Featured image for post: “Take Back The Night” Will Feature Author Janine Latus on Tuesday, October 15

“Take Back The Night” Will Feature Author Janine Latus on Tuesday, October 15

WILSON, N.C. — September 25, 2019 — Members of the Wilson community are invited to join Barton College’s faculty, staff, and students for “Take Back The Night,” scheduled for Tuesday, Oct. 15, at 6 p.m. in Hardy Alumni Hall. The featured speaker for the evening will be Janine Latus, author of the international bestseller “If I Am Missing or Dead: a sister’s story of love, murder and liberation.” Sponsored and hosted by Barton College Student Health Services, in collaboration with the Wesley Shelter of Wilson, “Take Back The Night” is an annual program on campus that raises awareness about domestic violence. The event is open to the public at no charge, and the community is encouraged to attend.

Dr. Douglas N. Searcy, president of Barton College, and Lynne White, executive director of the Wesley Shelter, will bring welcoming remarks on behalf of each participating organization. Additional participants in the program will include Barton students, a survivor of domestic violence, and Captain Kendra Howell of the Wilson Police Department.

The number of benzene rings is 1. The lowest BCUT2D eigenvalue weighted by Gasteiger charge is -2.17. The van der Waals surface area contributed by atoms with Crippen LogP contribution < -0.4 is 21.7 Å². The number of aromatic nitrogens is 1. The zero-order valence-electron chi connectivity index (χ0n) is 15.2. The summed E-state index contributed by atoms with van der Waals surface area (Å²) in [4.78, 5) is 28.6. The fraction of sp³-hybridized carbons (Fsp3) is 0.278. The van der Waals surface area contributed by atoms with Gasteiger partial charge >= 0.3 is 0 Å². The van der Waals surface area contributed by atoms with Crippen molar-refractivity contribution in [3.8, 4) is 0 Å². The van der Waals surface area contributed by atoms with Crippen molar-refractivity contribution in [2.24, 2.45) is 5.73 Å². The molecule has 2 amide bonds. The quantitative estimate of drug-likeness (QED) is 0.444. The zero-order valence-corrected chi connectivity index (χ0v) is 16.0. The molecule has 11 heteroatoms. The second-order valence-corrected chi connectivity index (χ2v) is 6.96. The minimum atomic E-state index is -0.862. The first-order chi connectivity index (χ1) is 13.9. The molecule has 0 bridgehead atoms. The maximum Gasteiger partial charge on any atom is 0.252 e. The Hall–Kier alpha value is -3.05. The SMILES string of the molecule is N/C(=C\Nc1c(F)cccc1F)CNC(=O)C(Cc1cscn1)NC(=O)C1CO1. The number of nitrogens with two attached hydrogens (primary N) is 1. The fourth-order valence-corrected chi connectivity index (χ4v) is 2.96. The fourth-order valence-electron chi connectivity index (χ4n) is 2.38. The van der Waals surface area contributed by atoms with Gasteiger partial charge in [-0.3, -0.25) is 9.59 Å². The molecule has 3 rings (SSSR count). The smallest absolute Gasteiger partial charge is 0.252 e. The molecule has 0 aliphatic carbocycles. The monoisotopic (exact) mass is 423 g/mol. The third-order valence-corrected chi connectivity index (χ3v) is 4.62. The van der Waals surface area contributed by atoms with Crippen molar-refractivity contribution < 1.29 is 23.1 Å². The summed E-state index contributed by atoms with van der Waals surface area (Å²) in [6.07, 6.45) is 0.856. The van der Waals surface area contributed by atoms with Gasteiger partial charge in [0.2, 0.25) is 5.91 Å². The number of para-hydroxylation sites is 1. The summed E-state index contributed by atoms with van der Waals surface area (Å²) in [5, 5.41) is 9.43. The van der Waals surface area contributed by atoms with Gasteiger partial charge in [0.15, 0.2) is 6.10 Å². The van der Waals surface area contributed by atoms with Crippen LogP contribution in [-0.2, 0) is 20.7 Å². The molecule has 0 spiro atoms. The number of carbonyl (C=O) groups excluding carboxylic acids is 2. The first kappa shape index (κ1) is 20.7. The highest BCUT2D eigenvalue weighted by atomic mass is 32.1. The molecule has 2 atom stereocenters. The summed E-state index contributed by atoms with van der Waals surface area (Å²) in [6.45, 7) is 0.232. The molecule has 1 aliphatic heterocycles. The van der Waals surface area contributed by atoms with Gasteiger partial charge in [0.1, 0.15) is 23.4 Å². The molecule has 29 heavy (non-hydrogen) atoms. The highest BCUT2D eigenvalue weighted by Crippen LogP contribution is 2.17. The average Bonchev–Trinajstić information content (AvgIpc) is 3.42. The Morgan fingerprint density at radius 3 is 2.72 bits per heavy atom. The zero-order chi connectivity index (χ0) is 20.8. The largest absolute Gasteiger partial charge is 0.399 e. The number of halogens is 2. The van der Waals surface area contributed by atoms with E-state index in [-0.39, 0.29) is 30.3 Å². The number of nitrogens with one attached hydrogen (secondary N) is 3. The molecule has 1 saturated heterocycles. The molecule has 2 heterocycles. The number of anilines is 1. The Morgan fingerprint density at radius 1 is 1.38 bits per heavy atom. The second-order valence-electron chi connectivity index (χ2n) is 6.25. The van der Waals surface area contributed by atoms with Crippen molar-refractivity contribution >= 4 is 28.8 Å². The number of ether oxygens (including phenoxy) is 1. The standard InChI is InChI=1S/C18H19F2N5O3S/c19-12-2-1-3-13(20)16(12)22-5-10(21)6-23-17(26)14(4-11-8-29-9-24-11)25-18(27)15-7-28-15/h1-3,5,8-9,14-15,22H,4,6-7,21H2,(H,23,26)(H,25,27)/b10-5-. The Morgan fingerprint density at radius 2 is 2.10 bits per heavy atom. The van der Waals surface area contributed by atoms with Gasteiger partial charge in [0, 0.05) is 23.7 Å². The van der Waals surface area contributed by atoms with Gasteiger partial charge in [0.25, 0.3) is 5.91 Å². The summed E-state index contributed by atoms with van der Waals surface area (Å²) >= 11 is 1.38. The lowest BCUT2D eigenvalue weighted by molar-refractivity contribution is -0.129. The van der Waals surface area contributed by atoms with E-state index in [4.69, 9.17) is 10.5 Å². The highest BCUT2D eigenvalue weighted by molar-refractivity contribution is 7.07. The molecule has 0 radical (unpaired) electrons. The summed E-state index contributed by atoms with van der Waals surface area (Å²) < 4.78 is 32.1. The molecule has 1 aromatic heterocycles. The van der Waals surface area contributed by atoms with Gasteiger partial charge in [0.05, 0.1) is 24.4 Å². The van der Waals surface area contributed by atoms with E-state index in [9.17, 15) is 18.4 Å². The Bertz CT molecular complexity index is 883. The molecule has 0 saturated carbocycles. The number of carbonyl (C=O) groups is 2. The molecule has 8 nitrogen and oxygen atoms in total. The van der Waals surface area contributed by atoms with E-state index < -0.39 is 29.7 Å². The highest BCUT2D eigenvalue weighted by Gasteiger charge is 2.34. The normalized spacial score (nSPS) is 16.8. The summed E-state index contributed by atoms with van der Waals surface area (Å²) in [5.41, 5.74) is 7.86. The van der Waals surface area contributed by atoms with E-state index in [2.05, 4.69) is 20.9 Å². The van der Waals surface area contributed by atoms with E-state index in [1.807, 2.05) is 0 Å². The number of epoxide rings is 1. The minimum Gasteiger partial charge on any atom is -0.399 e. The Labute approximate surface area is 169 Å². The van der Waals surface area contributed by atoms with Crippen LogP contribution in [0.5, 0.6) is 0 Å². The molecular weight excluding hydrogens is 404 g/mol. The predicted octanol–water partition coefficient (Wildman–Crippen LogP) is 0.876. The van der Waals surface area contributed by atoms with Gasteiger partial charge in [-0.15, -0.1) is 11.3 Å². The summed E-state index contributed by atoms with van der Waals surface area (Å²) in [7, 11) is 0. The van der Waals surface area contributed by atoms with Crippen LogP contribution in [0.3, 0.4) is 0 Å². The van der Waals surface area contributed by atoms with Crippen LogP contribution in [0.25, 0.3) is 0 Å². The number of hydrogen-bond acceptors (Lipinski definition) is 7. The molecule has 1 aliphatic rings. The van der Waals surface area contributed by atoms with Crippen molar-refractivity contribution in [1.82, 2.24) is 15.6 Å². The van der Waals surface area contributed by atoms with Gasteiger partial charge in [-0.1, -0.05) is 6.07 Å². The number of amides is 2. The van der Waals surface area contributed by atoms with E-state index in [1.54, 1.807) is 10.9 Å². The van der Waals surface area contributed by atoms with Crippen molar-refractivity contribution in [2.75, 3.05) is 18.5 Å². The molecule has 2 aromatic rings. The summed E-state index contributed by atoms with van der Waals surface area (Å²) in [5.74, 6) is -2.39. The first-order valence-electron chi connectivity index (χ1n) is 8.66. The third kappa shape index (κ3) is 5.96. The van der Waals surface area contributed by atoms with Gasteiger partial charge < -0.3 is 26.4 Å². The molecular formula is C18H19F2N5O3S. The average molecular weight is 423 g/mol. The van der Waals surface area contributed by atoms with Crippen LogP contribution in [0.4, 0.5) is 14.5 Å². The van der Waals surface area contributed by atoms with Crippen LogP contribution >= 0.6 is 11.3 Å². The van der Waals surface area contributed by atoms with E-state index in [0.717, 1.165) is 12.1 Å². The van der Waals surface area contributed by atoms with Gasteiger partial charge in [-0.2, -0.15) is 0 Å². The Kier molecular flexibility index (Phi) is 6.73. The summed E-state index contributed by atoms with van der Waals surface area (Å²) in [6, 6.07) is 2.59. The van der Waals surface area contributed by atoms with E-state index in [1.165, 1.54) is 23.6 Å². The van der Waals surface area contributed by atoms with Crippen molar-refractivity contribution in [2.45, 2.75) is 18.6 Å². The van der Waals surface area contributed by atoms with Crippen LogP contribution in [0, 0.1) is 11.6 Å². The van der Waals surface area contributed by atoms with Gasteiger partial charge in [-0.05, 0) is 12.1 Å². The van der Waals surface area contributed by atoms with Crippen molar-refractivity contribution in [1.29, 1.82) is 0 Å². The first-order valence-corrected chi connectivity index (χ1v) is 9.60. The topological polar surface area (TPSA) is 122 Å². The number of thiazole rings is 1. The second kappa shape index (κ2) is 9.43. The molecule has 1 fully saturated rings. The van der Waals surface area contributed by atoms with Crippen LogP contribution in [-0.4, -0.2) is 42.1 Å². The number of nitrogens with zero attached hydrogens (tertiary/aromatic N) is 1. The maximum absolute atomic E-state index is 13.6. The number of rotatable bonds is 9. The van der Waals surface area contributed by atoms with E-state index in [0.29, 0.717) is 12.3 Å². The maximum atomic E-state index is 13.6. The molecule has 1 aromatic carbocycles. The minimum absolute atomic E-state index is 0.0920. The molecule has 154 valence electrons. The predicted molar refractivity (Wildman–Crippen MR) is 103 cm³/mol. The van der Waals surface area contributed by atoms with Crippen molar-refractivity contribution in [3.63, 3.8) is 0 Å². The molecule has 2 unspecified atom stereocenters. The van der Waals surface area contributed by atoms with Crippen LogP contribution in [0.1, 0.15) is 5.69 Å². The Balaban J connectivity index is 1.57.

Barton’s Kinsey Bell will ring 12 times as 12 Barton organizations extinguish candles, one for each month, in memory of those lives lost annually as a result of domestic violence. Those groups are represented by members of Barton College student organizations.

Participants, who are able, will walk the Barton Mile around the perimeter of the campus with glow sticks in hand to honor those who have been affected by domestic violence. Representatives from the Barton College Football Team will lead the walk.

About the speaker —

Latus has spoken around the world on the spectrum of sexual assault and intimate partner violence — to the United States Navy, universities, shelters, family justice centers, and corporations. She believes that the idea “what happens in the home stays in the home” is getting people killed. Instead, she advocates for people to talk, to tell their stories, and, thus, to free others to tell their stories.

Originally a writer for national magazines including “O, the Oprah Magazine,” “Parents,” “Fitness,” “More,” and “Woman’s Day,” Latus became an advocate when her family suffered a great tragedy, and she realized it was time to talk. At this upcoming program, she will tell the audience why.

Latus uses her own family’s heart-breaking story to illustrate the red flags of abuse, to help audience members recognize these red flags in their own lives and in the lives of those around them, to intervene or ask for help, to break free or to help others to do so, and, then, to build a life of respect and freedom from fear.

Her talks are part story, part strategy, based on the Duluth Power & Control Wheel, and full of practical action items. Because her presentations are built upon a story, they resonate long after everyone has left the program.

For additional information, please contact Jennifer High, executive director of student health services, at 252-399-6397 or jmhigh@barton.edu.